Gina Rinehart mining hancock prospecting
IPA donor Gina Rinehart

From anti-vaxxers to climate deniers to a general simmering scepticism of science, denialism in all its forms is everywhere. Crikey is presenting a four-part series on how the seeds of doubt are planted and how they blossom through media and politics. Read the first three parts here.

In the 1980s, long before there was widespread public awareness of the proximity of imminent environmental apocalypse, before climate change became a wedge issue that toppled Australian prime ministers and divided politics, free market think tanks like the Institute of Public Affairs were busy sowing the seeds of doubt.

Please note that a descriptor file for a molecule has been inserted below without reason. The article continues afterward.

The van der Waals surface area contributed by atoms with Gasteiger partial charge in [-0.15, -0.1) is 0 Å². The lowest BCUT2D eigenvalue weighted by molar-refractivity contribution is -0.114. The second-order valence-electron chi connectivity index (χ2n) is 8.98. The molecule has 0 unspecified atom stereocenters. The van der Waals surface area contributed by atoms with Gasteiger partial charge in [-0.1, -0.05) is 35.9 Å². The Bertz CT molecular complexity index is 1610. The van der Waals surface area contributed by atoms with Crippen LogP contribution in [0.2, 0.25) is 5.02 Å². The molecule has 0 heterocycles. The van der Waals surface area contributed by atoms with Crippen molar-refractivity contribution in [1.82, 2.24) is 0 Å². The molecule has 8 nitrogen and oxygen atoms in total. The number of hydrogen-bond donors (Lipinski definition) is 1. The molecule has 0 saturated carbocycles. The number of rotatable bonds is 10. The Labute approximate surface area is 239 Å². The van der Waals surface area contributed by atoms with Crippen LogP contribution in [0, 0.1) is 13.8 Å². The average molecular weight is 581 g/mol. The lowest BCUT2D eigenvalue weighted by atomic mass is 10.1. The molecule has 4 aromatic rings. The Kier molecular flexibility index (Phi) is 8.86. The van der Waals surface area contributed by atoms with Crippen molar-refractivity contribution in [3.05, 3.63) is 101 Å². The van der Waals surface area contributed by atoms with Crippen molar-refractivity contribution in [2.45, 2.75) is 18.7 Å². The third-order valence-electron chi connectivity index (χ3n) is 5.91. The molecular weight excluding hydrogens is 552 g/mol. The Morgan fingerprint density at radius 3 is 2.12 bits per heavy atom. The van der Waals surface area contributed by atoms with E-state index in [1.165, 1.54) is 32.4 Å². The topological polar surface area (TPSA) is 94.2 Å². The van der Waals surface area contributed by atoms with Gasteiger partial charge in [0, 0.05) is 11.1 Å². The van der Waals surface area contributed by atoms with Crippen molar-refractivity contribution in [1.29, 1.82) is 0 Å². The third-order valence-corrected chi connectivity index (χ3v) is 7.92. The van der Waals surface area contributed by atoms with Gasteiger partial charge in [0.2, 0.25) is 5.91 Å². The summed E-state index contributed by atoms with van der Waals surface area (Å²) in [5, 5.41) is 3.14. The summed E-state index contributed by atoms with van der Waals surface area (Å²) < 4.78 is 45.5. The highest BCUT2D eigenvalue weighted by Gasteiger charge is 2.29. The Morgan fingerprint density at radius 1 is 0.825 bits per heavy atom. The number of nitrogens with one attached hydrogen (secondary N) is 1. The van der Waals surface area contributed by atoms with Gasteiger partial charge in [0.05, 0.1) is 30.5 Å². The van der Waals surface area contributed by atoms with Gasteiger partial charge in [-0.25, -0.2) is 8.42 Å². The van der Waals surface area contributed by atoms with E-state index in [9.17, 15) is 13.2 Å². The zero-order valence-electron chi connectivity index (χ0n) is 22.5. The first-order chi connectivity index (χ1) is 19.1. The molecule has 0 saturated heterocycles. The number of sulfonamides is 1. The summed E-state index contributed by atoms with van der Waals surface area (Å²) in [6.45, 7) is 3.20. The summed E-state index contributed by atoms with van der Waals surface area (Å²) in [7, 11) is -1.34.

Today, those seeds have grown into vast tendrils which have a stranglehold on politics. The IPA exists as a conduit between the respectable mainstream right, represented by the Liberal Party, and fringe climate deniers, whose marginal views are largely rejected by the rest of the scientific community. Their greatest success, mirroring that of other free market think tanks in the United States, has been to stitch climate denialism into the very fabric of the conservative political identity.